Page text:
Only moments after Washington receiver John Ross set the NFL Combine — not to mention draft Twitter — ablaze with a blistering 4.22 40-yard dash (a new record), Clemson quarterback Deshaun Watson calmly trotted onto the field and did what he always seems to do: rise to the occasion.
Watson, who entered the 2016 season as a top-10 pick — only to see his stock fall with a rash of interceptions and rise again with a terrific performance over Alabama in the national championship game — proceeded to impress scouts and draft analysts alike in the throwing drills Saturday at Lucas Oil Stadium. Watson showcased improved footwork, good pace, a strong arm and improved accuracy as he continues to make a case to be the first quarterback selected in the 2017 NFL Draft.
“I thought Deshaun Watson was the big winner,” said CBS Sports draft analyst Rob Rang. “His ability to raise his level of play in the big moments just continues. His footwork, the accuracy, the arm strength. I thought he really helped himself today.”
Mayock wasn’t the only draft analyst who felt that way, as many pundits — including the NFL Network analysts who broadcast the event live — praised Watson for rising to the occasion while sharing the same field with other top quarterback prospects who have had formal interviews with the Chiefs, including North Carolina’s Mitchell Trubisky, Notre Dame’s DeShone Kizer, Texas Tech’s Patrick Mahomes II, Pittsburgh’s Nathan Peterman and Brad Kaaya of Miami (Fla.).
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“I thought Watson had better footwork and great accuracy throughout the whole day,” NFL.com’s Mike Mayock said. “I thought he was really interesting.”
Eric Galko of OptimumScouting.com agreed, noting that Watson’s athleticism — he posted strong marks in the 40-yard dash (4.66), vertical jump (31 1/2 inches) and broad jump (119 inches) — also stood out.
“I think he’s shown the best quarterback-athlete that’s draftable in this class, which I think was kind of assumed,” Galko said. “I think a lot of quarterbacks here didn’t look great in the drills, as expected, and I think he’s shown he’s the most polished guy behind only Peterman in terms of comfort in drops.
“Most importantly, speaking with teams here about how his interviews were — and that was the question mark teams had — and he did well.”
On one hand, the fact Watson stepped up in a big moment wasn’t a surprise, as he consistently proved to be a big-game player at Clemson.
But while he checked off the physical boxes at the combine by checking in at 6 feet 2 1/2 and 221 pounds, his sometimes-uneven performance as a true junior in 2016 — when he completed 67 percent of his passes for 4,593 yards and 41 touchdowns but also threw 17 interceptions — has caused some to question his ball-placement and ability to spot underneath coverage.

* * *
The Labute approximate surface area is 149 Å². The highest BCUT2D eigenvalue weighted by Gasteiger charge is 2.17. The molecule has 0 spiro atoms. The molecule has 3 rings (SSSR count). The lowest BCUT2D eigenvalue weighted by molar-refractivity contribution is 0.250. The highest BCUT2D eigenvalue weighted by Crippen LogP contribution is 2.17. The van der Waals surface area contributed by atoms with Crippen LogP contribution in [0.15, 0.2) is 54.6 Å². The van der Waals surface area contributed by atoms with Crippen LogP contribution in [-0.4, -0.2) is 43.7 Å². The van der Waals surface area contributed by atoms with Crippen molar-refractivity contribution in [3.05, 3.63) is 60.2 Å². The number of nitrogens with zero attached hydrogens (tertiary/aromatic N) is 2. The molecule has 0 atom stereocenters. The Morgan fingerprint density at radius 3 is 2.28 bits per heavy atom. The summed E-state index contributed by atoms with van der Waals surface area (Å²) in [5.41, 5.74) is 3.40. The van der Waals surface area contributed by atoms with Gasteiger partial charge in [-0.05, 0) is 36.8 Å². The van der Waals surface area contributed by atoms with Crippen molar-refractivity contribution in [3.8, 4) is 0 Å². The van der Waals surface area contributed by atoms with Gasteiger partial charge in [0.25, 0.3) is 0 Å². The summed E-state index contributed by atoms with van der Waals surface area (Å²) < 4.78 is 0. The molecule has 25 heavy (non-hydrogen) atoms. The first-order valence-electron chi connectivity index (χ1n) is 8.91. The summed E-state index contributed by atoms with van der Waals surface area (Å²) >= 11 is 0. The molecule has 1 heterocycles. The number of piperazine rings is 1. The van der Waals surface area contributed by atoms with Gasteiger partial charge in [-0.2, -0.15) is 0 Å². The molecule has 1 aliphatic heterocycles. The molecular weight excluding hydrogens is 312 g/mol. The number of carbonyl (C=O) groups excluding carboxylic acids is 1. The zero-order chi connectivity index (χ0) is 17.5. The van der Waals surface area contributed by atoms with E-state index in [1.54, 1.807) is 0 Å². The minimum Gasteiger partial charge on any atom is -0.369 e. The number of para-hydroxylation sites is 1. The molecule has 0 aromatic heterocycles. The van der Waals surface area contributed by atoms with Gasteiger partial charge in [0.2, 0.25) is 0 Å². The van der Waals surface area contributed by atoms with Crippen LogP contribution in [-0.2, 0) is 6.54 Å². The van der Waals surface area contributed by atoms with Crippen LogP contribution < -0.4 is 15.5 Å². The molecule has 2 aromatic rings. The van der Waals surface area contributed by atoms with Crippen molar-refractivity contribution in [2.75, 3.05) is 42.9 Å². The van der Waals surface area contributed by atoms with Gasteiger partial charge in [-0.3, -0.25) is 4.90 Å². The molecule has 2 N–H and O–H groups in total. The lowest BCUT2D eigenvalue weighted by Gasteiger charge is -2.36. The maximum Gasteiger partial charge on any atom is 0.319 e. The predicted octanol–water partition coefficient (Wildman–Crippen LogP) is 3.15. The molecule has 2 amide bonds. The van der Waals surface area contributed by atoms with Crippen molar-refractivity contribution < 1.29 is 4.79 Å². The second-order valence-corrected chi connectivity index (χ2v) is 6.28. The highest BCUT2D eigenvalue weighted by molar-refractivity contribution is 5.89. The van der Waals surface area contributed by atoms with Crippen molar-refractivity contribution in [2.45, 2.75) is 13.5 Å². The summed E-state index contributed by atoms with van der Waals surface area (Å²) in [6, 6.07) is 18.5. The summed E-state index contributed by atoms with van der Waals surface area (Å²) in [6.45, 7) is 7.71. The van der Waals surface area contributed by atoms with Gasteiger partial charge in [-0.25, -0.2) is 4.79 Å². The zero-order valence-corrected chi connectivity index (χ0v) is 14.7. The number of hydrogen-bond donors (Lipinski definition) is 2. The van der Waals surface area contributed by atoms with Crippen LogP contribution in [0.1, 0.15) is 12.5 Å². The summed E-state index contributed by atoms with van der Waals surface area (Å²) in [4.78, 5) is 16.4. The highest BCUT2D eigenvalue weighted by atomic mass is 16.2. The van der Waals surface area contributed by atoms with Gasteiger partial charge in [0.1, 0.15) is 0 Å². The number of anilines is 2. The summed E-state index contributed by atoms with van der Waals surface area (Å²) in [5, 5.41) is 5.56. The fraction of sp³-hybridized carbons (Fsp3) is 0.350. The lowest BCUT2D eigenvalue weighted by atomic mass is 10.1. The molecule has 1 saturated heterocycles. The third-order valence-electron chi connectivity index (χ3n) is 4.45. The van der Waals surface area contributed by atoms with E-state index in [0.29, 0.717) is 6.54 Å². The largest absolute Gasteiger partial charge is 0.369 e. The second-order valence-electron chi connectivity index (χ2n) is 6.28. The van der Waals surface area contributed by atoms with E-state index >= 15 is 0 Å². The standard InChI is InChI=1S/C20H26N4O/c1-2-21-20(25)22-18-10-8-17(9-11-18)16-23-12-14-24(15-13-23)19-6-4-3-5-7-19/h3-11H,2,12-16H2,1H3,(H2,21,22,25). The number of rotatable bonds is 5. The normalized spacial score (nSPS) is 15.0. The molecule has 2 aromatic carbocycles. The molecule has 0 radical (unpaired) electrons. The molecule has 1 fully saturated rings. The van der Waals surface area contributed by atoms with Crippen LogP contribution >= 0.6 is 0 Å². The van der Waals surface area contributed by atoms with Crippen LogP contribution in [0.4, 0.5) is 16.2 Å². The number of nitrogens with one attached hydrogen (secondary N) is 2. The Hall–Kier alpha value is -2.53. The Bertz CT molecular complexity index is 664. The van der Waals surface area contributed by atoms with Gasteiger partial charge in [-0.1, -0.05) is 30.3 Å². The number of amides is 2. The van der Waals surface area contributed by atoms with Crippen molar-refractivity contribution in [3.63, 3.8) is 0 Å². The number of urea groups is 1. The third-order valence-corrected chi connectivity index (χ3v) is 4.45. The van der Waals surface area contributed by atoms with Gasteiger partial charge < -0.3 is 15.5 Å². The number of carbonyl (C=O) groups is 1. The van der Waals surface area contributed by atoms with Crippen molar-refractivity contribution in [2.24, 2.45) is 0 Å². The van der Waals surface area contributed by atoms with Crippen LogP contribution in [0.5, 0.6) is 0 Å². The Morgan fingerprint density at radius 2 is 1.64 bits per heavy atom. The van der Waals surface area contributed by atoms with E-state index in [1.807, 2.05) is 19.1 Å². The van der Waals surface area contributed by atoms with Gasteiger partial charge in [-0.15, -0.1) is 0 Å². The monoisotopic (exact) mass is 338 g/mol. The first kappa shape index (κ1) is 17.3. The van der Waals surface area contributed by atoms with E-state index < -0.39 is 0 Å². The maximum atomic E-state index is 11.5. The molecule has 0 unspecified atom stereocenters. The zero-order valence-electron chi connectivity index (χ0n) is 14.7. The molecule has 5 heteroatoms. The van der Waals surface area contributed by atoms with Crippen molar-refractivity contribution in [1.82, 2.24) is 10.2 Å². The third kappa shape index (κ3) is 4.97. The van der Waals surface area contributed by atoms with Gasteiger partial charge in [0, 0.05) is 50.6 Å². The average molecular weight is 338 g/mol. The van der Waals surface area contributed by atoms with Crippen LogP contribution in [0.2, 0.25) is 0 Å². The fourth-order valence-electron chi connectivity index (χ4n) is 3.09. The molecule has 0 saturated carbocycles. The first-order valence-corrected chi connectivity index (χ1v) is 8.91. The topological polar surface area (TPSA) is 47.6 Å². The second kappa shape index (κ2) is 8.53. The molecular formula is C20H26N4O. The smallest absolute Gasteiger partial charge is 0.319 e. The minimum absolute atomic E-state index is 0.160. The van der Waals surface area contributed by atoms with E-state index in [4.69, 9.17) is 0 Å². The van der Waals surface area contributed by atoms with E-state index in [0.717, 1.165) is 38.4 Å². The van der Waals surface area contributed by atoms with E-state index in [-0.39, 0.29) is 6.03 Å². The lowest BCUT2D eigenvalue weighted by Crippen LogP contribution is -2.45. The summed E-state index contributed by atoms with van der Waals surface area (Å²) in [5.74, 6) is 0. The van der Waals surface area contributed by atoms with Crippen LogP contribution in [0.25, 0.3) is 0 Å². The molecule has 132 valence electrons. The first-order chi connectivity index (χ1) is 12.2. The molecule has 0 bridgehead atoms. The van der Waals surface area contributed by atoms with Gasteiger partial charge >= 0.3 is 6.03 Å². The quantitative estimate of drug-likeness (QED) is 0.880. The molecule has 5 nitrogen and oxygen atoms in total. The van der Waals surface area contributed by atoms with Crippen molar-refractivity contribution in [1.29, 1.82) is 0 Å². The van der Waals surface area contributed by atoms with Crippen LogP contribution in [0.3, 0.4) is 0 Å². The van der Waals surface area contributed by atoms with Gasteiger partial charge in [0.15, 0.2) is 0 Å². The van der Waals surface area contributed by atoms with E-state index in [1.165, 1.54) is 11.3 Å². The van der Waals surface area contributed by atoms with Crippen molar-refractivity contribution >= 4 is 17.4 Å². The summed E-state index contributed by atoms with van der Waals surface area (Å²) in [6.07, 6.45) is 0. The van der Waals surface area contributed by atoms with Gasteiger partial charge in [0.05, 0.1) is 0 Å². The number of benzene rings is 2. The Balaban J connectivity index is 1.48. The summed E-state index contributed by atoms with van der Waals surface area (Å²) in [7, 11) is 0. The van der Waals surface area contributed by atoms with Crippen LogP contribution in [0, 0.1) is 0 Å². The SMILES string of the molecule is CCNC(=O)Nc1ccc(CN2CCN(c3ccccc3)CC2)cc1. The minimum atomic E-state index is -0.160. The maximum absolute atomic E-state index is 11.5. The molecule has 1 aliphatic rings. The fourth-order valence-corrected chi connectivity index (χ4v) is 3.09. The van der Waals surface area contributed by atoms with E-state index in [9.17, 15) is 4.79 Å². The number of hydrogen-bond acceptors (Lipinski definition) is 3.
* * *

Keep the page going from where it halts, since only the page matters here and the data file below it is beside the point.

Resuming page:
“They obviously are going to poke holes,” Watson said of his critics. “If I were in their shoes, I would poke holes, too. I take full responsibility in all of that.”
Watson blamed the interceptions on a combination of bad luck, bad throws and good plays by defenses, but says he’s learned from those mistakes and corrected them.
He said he has also been quizzed by teams on his ability to change protections and recognize defensive coverages.
“Every team I went to asked me those questions,” Watson said. “I handled it well, answered the questions and they were very impressed. They know that I’m not just some other quarterback that’s running a spread offense. (I’m a) guy that can operate, make good decisions and recognize what the defense is doing and be successful doing it.”
Watson said that this, plus his established track record, is what separates him from the other top quarterback prospects, none of whom won in college at the rate of Watson, who went 33-3 as a starter and guided a largely-middling Clemson team prior to his arrival to a national title in January.
“Being the face of college football for two years, handling the success, handling all the criticism and the adversity … one thing that translates from college to the NFL is winners, and I think, being a quarterback, that’s the biggest thing being recognized, winning games,” said Watson, who also went 48-8 in high school. “That’s all I’ve been doing.”
And if Watson indeed goes to one of the quarterback-needy teams in the top half of the draft, his track record will be a reason why.
But if he were to somehow slip, a team with an established starter looking for a premium talent to develop — like the Chiefs — might also find him appealing.
Watson has already said he wouldn’t mind playing for Chiefs coach Andy Reid, and even though Alex Smith is set to be the Chiefs’ starter for the fifth straight season, he added he’d embrace the opportunity to learn from a veteran early in his career.
“I wouldn’t mind that,” Watson said. “Any situation, I’ll respond to it. It would be awesome to learn from a veteran guy that’s been there before and I can just watch how he works and won’t have to be pushed in that pressure or that moment right away. I can sit there, learn, build my game, learn the offense and make myself a better player.”
Watson is at least a little bit familiar with the Chiefs’ offense. His personal quarterback coach, former UTEP quarterback Jordan Palmer, has advised him to watch tape of several NFL teams as he prepares for the draft.
“We watch film of the Kansas City Chiefs, the Steelers, Patriots, Falcons, Packers, Cowboys, the different teams that are playoff teams that are still playing,” Watson said. “I had the ability to watch film of those guys and see how they run and be a professional.”